“Not really,” I answered both times.
So with that settled, he and I talked of Texas and trees and the dollhouse he’d built his daughter for Christmas. As he inserted the contrast needle, he said, “This’ll sting a little.” It did. “I’m brave, I won’t faint,” I joked. “The contrast will feel cold as it goes in,” he told me. It did. The cold began to slide up my arm, but I still felt only slightly light-headed, so I was proud of myself.
I’d expected, since the area to be imaged was on the inside crook of my arm, that I’d lie on my back and slide into the scanner feet first. That wouldn’t be hard. I could do that.
Then he told me that, instead, I’d lie on my stomach and go into the tube head-first, with my arm extended out above my head. OK, I could do that. But one last request: he’d need me to twist my arm around so that it would face bottom-side-up. (Just how could that work?)
On my stomach, with a pillow pushing my neck awkwardly back, I stared at my twisted, upside-down arm. My shoulder felt wrenched. My arm lost feeling and then turned cold.
Then the noise began: First, it sounded like a jackhammer, then a ship’s fog horn, then a tennis shoe pounding around in the dryer. Then a pause. Then a heartbeat. And a pause. Then all the sounds came at me simultaneously. One, two, three, four … eleven tennis shoe bangs. Silence. Fog horn. Heartbeat. Then all together again.
For 40 minutes.
Hand numb, shoulder aching, pillow pushing into my throat, I began to have difficulty swallowing. I began to panic.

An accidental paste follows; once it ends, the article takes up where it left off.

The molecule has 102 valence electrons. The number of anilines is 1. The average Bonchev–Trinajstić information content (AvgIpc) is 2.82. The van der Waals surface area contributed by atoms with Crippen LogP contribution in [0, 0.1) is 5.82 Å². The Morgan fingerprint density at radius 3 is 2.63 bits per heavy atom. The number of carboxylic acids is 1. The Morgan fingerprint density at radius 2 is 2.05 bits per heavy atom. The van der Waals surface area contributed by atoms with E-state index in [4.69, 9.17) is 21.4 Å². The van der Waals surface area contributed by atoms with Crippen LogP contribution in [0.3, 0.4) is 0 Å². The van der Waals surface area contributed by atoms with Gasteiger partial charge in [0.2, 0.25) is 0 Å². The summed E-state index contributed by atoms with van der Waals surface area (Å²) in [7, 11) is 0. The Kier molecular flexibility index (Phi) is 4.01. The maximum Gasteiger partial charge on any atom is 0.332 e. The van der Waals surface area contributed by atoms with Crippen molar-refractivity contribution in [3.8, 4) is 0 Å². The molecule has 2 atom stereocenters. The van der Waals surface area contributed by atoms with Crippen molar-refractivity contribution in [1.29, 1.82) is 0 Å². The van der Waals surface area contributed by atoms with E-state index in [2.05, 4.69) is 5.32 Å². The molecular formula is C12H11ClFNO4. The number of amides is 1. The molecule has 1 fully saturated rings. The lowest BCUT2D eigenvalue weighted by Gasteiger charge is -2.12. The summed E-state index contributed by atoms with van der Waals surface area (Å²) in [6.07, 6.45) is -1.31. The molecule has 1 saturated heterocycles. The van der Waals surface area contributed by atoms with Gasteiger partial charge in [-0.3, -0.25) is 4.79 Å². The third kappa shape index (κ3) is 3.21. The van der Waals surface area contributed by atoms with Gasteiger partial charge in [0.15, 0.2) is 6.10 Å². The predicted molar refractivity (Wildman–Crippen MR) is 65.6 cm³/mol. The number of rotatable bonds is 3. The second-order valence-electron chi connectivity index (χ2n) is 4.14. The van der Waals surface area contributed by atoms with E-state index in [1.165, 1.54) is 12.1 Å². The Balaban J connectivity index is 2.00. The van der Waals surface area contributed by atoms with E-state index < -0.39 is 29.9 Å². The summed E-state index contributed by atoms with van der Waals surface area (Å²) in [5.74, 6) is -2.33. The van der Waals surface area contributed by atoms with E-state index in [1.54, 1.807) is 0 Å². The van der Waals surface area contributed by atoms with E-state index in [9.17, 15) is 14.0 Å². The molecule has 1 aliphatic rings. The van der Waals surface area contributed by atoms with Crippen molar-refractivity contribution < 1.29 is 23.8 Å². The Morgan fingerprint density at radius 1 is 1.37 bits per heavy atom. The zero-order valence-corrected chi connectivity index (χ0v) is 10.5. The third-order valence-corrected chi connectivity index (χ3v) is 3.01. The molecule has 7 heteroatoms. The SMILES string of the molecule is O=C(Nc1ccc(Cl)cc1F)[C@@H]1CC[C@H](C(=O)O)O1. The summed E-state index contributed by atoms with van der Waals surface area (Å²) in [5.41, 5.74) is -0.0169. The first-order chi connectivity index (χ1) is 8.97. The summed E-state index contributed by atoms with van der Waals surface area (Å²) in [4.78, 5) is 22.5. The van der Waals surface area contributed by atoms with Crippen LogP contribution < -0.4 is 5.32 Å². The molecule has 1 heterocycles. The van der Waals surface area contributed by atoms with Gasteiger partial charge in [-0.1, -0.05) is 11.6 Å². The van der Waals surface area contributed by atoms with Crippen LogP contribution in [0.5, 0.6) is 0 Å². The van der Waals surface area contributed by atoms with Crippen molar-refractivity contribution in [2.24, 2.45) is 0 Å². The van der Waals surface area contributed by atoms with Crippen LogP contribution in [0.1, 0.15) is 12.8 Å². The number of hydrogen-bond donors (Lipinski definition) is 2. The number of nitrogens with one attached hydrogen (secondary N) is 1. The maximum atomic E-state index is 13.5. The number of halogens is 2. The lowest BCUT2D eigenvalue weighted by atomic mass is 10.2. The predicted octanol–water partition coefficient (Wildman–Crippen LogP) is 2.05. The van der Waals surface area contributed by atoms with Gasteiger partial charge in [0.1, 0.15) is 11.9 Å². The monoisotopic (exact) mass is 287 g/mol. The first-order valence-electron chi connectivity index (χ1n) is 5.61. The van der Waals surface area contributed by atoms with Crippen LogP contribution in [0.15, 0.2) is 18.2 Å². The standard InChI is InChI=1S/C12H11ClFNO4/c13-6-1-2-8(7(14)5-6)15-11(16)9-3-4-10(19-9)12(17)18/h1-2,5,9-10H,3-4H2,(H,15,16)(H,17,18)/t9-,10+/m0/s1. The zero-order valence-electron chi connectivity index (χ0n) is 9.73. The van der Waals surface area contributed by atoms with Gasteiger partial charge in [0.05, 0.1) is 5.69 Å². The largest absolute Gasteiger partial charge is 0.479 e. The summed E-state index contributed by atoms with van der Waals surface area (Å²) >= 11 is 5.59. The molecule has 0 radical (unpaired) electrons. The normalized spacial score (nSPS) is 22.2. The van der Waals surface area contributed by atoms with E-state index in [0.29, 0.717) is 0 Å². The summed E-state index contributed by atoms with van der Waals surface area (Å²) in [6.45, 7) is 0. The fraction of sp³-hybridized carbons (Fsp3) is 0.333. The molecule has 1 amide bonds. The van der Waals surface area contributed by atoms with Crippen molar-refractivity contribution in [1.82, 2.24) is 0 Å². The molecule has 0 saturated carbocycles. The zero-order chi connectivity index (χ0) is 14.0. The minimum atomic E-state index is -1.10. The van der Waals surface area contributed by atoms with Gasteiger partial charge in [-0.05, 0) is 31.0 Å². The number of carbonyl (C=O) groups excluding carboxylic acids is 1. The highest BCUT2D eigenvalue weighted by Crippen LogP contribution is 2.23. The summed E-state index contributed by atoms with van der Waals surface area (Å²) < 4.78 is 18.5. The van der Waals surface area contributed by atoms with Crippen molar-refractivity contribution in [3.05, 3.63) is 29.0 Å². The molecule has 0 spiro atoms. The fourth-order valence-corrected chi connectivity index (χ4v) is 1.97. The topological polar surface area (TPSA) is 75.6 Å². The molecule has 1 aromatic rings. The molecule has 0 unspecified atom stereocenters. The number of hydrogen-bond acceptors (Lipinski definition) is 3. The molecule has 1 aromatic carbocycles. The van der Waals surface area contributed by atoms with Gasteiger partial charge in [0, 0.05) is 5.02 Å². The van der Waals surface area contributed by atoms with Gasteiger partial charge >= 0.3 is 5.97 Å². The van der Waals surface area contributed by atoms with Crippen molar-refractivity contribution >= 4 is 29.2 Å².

I knew I must do something to take my mind off the desire to crawl out of the machine. So I began to think of the other time I’d been near an MRI scanner.
That time, Patrick went in feet first, on his back, and Phil and I got to sit huddled close to his frightened 8-year-old ears, whispering courage-giving words through the sound of the jackhammer.
In the tube, on my own, I wondered how he did it. He’d been so afraid of the needle beforehand. The machine had looked and sounded big and scary. But, he, in his frightened, little-boy body, had stayed still for almost an hour. How?
Because he believed his mama and daddy, who whispered in his ear that all would be OK. He’d been calmed as we’d stroked his head, reminding him that we were there for him, that we weren’t leaving, that it would be over soon, and that all really would end well.
The auditory overload that is the MRI tube faded away for me as I thought of our little boy and how he’d accomplished this same feat at age eight. Patrick endured his hour, even though afraid, because he believed the adults who loved him. They said he’d make it, and they seemed to know more about the situation than he did. They understood the after-MRI future better than he did. So he relaxed. He trusted our character, and the words we spoke.
On my MRI day, I didn’t have my mom and dad whispering words of comfort in my ear. But as I began to pray, I did have words from my Father, whispered into my ear by His Spirit. No one was there next to my head, but Someone was there with me in the tube. His words to me:
“Do not be frightened, and do not be dismayed, for the LORD your God is with you wherever you go.” (Joshua 1:9)
On my MRI day, I could trust my Father. When no one else could enter the tube with me, He could. When He spoke true words to me through His word, I could believe Him. For He does not lie.
Stop and think on His words from Joshua 1:9. Don’t read the sentence as platitude. Don’t skim it quickly and move on. Read the words as they are: the kindness of the Maker of the universe spoken to you. Don’t be frightened. Don’t be dismayed. God, who could not ever leave His child, is with you.
Wherever you go.
In and out of MRI tubes, and beyond.